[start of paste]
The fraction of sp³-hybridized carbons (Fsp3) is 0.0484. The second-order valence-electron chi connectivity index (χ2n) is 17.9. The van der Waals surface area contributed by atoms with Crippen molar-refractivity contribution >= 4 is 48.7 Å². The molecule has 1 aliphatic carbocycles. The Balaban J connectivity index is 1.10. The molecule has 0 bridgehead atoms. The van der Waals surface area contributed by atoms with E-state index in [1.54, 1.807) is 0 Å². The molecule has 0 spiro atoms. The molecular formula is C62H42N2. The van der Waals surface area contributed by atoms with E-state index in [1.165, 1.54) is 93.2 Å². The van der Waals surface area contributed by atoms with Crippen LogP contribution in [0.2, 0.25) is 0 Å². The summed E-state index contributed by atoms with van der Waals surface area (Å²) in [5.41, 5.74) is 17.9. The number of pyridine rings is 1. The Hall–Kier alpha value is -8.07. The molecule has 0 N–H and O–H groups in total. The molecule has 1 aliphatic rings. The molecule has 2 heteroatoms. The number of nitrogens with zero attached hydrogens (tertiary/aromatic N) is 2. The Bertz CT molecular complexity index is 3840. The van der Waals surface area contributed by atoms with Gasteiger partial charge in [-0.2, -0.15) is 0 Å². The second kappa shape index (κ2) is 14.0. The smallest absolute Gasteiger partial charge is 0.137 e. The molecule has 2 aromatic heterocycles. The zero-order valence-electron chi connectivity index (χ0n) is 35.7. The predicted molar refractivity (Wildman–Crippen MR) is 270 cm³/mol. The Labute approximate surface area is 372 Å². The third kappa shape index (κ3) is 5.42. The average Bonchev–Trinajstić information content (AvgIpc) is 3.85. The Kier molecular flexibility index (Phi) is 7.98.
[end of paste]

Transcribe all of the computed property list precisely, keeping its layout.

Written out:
The fraction of sp³-hybridized carbons (Fsp3) is 0.0484. The second-order valence-electron chi connectivity index (χ2n) is 17.9. The van der Waals surface area contributed by atoms with Crippen molar-refractivity contribution >= 4 is 48.7 Å². The molecule has 1 aliphatic carbocycles. The Balaban J connectivity index is 1.10. The molecule has 0 bridgehead atoms. The van der Waals surface area contributed by atoms with E-state index in [1.54, 1.807) is 0 Å². The molecule has 0 spiro atoms. The molecular formula is C62H42N2. The van der Waals surface area contributed by atoms with E-state index in [1.165, 1.54) is 93.2 Å². The van der Waals surface area contributed by atoms with Crippen LogP contribution in [0.2, 0.25) is 0 Å². The summed E-state index contributed by atoms with van der Waals surface area (Å²) in [5.41, 5.74) is 17.9. The number of pyridine rings is 1. The Hall–Kier alpha value is -8.07. The molecule has 0 N–H and O–H groups in total. The molecule has 1 aliphatic rings. The molecule has 2 heteroatoms. The number of nitrogens with zero attached hydrogens (tertiary/aromatic N) is 2. The Bertz CT molecular complexity index is 3840. The van der Waals surface area contributed by atoms with Gasteiger partial charge in [-0.2, -0.15) is 0 Å². The second kappa shape index (κ2) is 14.0. The smallest absolute Gasteiger partial charge is 0.137 e. The molecule has 2 aromatic heterocycles. The zero-order valence-electron chi connectivity index (χ0n) is 35.7. The predicted molar refractivity (Wildman–Crippen MR) is 270 cm³/mol. The Labute approximate surface area is 372 Å². The third kappa shape index (κ3) is 5.42. The average Bonchev–Trinajstić information content (AvgIpc) is 3.85. The Kier molecular flexibility index (Phi) is 7.98.